A Christmas Story.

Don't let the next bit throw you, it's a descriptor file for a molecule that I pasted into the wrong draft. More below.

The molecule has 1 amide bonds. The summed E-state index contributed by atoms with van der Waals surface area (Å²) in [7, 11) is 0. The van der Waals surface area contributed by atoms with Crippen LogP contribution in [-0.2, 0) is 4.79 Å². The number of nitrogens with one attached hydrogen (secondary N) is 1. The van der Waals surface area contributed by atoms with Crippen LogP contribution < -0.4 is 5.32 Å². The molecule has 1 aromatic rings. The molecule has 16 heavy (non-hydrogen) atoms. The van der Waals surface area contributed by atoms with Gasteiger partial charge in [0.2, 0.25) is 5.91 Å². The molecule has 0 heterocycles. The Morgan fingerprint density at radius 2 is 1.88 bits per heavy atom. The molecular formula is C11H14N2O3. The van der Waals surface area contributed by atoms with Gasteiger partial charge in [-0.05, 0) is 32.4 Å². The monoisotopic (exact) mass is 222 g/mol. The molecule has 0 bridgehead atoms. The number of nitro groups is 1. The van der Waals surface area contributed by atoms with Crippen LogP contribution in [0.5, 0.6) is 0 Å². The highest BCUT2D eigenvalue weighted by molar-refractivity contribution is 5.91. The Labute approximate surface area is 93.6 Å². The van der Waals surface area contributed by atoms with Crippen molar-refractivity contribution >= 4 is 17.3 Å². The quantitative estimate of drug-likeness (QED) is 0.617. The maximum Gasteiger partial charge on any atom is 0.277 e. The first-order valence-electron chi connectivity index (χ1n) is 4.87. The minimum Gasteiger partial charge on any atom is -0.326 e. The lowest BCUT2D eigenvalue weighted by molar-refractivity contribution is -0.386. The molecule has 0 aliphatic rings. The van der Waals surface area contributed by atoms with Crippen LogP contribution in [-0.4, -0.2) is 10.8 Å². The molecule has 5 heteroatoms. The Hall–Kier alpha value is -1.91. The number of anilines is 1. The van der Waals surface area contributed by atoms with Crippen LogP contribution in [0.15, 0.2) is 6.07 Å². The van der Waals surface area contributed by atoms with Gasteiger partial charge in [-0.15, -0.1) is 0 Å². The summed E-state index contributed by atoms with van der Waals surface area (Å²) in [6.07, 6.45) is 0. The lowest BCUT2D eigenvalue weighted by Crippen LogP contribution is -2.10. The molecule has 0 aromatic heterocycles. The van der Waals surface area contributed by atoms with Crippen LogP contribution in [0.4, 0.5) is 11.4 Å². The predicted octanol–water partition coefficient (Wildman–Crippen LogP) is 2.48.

een taught to write, by the young man without arms, who got his living with his toes (quite a writing master HE was, and taught scores in the line), but Chops would have starved to death, afore he'd have gained a bit of bread by putting his hand to a paper. This is the more curious to bear in mind, because HE had no property, nor hope of property, except his house and a sarser. When I say his house, I mean the box, painted and got up outside like a reg'lar six-roomer, that he used to creep into, with a diamond ring (or quite as good to look at) on his forefinger, and ring a little bell out of what the Public believed to be the Drawing-room winder. And when I say a sarser, I mean a Chaney sarser in which he made a collection for himself at the end of every Entertainment. His cue for that, he took from me: "Ladies and gentlemen, the little man will now walk three times round the Cairawan, and retire behind the curtain." When he said anything important, in private life, he mostly wound it up with this form of wo